The original encounter of the “phosphate flush” in isolated pancreatic islets by Norbert Freinkel (1,2) is steeped in the history of research into the complexities of “stimulus secretion coupling” in cells and organs of the body (3), in particular of the discovery of the “phosphoinositide effect” in studies by Mabel and Lowell Hokin (4). The publication by Berggren and colleagues discussed here (5) can be traced to and must be understood on this pioneering background. The discovery of the phosphate efflux channel XPR1 in pancreatic β-cells and first success of describing its regulation provide new fundamental insights into the role of cellular phosphate and inositol-phosphate metabolism in pancreatic islet physiology.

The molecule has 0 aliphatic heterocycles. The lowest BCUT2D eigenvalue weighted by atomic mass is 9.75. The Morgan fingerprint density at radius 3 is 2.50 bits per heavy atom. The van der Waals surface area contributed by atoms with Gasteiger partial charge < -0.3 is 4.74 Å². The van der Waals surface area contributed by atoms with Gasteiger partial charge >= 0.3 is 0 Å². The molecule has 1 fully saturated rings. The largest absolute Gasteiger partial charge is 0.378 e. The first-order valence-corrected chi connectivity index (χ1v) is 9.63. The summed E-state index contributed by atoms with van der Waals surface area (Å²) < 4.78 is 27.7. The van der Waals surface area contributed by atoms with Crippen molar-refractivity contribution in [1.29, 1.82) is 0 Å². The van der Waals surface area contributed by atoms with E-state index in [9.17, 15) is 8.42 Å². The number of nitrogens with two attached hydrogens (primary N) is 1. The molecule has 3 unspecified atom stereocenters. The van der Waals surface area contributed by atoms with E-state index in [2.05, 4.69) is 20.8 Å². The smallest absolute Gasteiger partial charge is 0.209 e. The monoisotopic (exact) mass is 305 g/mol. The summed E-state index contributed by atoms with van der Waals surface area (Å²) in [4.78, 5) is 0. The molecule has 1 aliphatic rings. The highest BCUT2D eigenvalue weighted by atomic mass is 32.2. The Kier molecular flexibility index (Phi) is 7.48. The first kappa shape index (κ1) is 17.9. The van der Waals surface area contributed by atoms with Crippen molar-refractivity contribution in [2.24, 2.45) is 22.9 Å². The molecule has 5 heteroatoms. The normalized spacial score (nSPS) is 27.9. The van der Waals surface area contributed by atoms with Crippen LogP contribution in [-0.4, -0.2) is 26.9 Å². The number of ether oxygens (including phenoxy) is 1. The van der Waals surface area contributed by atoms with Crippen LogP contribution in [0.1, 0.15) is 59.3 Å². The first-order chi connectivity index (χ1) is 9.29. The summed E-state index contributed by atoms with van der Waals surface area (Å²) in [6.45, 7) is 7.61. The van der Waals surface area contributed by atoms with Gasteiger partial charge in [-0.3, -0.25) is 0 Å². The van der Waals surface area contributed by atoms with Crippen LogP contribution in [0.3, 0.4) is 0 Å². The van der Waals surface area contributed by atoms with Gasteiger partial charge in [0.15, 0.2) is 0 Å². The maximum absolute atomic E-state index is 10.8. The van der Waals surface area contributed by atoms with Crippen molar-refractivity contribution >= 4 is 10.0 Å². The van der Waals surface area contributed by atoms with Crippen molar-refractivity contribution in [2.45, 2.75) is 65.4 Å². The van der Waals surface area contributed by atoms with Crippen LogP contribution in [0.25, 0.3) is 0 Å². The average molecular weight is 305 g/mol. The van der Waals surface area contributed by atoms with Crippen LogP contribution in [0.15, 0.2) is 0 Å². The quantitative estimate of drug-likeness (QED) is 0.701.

The “phosphate flush” is a large efflux of inorganic phosphate (i.e., ∼50% of the cellular content) within a 10-min period induced by high glucose or other suitable fuel stimuli (e.g., leucine) under highly specific experimental conditions. The phenomenon can be dissociated from stimulation of insulin release (1). It is demonstrable either by measuring release of radioactive phosphorous from prelabeled cells or by the net loss of inorganic phosphate (Pi) from cells using biochemical analytical methods (6,7). To observe it, isolated islets or suitable β-cell lines are preconditioned for extended periods at low glucose levels, most often 0.5 mmol/L but sometimes 2.8 or 3 mmol/L. These conditions are known to result in a low-energy state (a much decreased ratio of ATP/ADP × Pi) and, through equilibrium of adenylate kinase (K = ATP × AMP/ADP2), greatly increased levels of AMP in β-cells (6,7). The intracellular phosphate concentration readily doubles due to hydrolysis of high-energy phosphate bonds, including breakdown of phosphocreatine (P-Cr), conversion of ATP to ADP and AMP and further degradation of AMP by AMP deaminase. There are other potential endogenous sources of releasable phosphate (8) keeping in mind that phosphate is the major intracellular anion. This striking elevation of intracellular Pi is confirmed in the current study. Importantly, a Pi flush—although reduced (1)—can be observed in the absence of extracellular Pi (6,7) and therefore does not require concurrent uptake from the extracellular medium by sodium-dependent transport (9). Once the islet cells have attained this energy-depleted state, acute exposure to a high concentration of glucose or another fuel stimulus results in rapid recovery of their energy state clearly manifest by a rapid drop of AMP and restitution of ATP and P-Cr levels. Regulatory mechanisms are concurrently activated, and any excess intracellular Pi is exported from the cells. If, however, the islet cells are provided with sufficient oxidizable metabolites, such as a combination of 4 mmol/L glucose and a physiological mixture of amino acids, the energy state is not severely depleted. Under these conditions, acute exposure to a higher fuel stimulus of release does not result in efflux of Pi (10). When the energy state was so maintained, there was only a decrease in free MgADP observed from 45 to 30 μmol/L, apparently sufficient to trigger secretion. The above considerations and data illustrate that a “phosphate flush” is only observable under unphysiological experimental conditions. Still, this experimental phenomenon reveals that regulation of phosphate efflux must be considered as a significant factor in maintaining intracellular phosphate homeostasis.